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Reflections on The Hunchback's Night, 45 years later
Actors and Conspiracies
by Ramin S. Khanjani

The year 1965 was a watershed for the Iranian cinema with the movie called Qarun’s Treasure emerging as a phenomenon, setting a new record in domestic film sales that many commercial filmmakers would dream of. It was basically an upbeat melodrama hugely influenced by the popular Indian cinema which effectively exploited all the familiar formulas that appeal to the average cinemagoers and deserves to be called the pinnacle of the Iranian commercial cinema. However just one year earlier, when the thriving commercial movie industry was at its acme, another movie was screened which also occupies an important position in the history of the Iranian cinema, albeit for a totally different reason. The film entitled The Hunchback's Night (1964) was the third movie of its director and one of the first attempts in establishment of an independent and more serious trend of filmmaking in the Iranian cinema. Qaysar (1968) and The Cow (1968) have yet to be made a few years later to officially start the new wave of the Iranian cinema as a discernable current. Before this current, there were a handful of individual movies barely noticeable in the context of extremely market-minded Iranian cinema industry and this movie was one of those sparkling attempts against the dark.

The year 1965 was a watershed for the Iranian cinema with the movie called Qarun’s Treasure emerging as a phenomenon, setting a new record in domestic film sales that many commercial filmmakers would dream of. It was basically an upbeat melodrama hugely influenced by the popular Indian cinema which effectively exploited all the familiar formulas that appeal to the average cinemagoers and deserves to be called the pinnacle of the Iranian commercial cinema. However just one year earlier, when the thriving commercial movie industry was at its acme, another movie was screened which also occupies an important position in the history of the Iranian cinema, albeit for a totally different reason. The film entitled The Hunchback's Night (1964) was the third movie of its director and one of the first attempts in establishment of an independent and more serious trend of filmmaking in the Iranian cinema. Qaysar (1968) and The Cow (1968) have yet to be made a few years later to officially start the new wave of the Iranian cinema as a discernable current. Before this current, there were a handful of individual movies barely noticeable in the context of extremely market-minded Iranian cinema industry and this movie was one of those sparkling attempts against the dark.

Its director, Farrokh Ghaffari, had lived abroad for long years, where he was engaged in cultural and cinema activities, though he had not studied cinema academically. Although coming from an aristocrat family, his first feature Downtown (1958) was an exercise in a realistic and credible portrayal of the lower strata of the society and the poor neighborhoods. However, this exercise in realism lead to banning of the movie after a brief screening, and it wasn’t screened again until some cuts and additions. The film was rescreened under a new title with director’s name omitted by his own request. Ghaffari’s next movie was a light comedy about a young couple who undergo a gender change just before their wedding. This film called Who Is the Bride? (1959) proved unsuccessful with audience and critics alike. So, after a brief hiatus in making features, Ghaffari teamed up with Jalal Moqaddam who had written the script for the Downtown and later a director in his own rights and together they worked on the script for The Hunchback's Night.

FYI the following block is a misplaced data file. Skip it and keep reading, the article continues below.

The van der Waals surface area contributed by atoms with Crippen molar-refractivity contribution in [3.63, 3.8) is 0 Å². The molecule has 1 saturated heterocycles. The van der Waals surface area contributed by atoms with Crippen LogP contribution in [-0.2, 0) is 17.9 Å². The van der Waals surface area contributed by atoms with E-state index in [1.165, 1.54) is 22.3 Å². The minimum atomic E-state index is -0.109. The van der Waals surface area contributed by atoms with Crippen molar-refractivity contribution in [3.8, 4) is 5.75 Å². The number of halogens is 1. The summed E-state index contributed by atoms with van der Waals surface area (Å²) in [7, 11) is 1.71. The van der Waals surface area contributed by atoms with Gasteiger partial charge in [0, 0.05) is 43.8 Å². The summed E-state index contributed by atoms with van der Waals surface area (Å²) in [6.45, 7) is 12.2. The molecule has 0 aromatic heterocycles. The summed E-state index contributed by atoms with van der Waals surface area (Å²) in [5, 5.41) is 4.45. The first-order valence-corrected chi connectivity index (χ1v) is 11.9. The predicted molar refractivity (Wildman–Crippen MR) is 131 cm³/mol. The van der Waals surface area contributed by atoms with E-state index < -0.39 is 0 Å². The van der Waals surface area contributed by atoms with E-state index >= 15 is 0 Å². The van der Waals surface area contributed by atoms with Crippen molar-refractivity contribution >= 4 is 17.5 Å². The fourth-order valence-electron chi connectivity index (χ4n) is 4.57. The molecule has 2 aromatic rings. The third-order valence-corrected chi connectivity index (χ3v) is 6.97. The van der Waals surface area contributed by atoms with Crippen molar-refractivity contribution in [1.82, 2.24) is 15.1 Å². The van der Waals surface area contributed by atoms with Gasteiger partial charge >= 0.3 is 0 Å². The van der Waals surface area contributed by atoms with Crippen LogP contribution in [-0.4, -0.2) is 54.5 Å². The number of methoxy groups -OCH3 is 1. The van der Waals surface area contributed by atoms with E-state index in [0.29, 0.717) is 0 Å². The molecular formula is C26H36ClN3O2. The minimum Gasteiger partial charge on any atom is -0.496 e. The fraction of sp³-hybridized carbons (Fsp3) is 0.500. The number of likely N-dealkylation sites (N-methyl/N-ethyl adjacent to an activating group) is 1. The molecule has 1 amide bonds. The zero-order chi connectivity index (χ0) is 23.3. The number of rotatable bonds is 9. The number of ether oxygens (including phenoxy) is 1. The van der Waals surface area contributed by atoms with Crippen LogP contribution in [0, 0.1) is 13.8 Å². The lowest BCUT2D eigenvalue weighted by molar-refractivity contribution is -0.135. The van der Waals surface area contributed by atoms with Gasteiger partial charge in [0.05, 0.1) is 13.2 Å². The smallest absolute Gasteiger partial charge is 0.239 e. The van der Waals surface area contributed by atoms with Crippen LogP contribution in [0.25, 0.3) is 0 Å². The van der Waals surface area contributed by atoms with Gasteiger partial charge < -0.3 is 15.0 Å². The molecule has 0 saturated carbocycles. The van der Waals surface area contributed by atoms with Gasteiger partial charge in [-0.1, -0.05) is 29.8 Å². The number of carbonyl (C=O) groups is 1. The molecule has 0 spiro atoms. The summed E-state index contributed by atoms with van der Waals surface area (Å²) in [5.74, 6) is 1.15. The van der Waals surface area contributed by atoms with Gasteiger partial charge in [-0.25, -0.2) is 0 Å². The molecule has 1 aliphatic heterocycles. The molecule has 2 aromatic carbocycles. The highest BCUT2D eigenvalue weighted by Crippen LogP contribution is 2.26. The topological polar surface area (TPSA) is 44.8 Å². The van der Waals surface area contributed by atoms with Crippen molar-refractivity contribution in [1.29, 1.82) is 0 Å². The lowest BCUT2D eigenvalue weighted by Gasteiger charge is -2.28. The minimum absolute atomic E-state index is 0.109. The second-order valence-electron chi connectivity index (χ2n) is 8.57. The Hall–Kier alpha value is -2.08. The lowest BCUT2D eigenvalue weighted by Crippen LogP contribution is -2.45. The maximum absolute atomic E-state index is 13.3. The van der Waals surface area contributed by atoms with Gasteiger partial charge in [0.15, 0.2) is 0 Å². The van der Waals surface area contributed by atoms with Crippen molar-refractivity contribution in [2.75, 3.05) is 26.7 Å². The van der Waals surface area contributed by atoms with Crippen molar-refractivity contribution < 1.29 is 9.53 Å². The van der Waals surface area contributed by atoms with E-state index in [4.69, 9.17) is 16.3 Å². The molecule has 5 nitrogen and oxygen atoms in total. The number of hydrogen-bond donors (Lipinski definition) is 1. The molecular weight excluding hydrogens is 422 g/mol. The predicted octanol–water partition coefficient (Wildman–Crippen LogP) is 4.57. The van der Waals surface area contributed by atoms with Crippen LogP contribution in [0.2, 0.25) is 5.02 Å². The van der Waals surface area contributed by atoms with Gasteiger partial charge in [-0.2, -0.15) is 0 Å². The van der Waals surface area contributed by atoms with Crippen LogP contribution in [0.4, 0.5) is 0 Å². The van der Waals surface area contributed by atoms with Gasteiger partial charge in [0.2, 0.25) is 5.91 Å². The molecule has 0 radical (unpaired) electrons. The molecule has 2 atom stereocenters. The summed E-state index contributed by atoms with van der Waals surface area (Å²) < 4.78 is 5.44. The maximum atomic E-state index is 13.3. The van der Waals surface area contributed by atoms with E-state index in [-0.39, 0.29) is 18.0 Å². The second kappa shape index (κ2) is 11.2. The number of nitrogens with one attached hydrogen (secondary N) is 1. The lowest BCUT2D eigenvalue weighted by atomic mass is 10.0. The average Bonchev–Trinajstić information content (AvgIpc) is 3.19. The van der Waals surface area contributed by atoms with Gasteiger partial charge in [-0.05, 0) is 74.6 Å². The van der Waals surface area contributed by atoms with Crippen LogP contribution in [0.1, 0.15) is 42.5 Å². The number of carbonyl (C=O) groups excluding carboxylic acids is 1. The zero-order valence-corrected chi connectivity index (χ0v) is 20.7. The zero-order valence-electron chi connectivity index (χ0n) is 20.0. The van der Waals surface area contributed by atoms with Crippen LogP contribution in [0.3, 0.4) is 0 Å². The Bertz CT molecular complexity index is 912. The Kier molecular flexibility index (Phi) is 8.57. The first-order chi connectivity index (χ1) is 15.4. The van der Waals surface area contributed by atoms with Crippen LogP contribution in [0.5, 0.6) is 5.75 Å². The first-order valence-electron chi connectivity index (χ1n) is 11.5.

The movie is an adaptation of long tale from “One Thousand Nights and One Night” which recounts the story of Caliph’s hunchback jester who is found ostensibly dead and the people who stumble upon him want to get rid of his body. For some reasons, Ghaffari had brought the story against a contemporary setting. In the movie, the hunchback is the leading member of a traditional theater troupe. One night, when they are invited to perform in a private party, the host lady secretly passes a list of names to the hunchback and asks him to take it to some important guy. Seemingly the people in the list are involved in an illegal activity and so the police shouldn’t get their hands on it. On their way back home, peers of hunchback banter with him by putting a huge piece of food in his mouth and in just a few moments, find him motionless. Distressed by the harrowing result of their foolish jest, they desperately decide to take him to a doctor. While searching for a doctor’s office, the actors notice the police are patrolling the area and out of their fear, leave the body. The people who find the corpse at their doorstep are hairdressers involved in smuggling as well and have to leave the country in a few hours, so they struggle to dump it. The delivery of the corpse gets other people involved as well, but eventually, the police recover the body, arrest the criminals and we are told that hunchback had died of a heart attack and therefore his unintentional murder is ruled out.

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Archive
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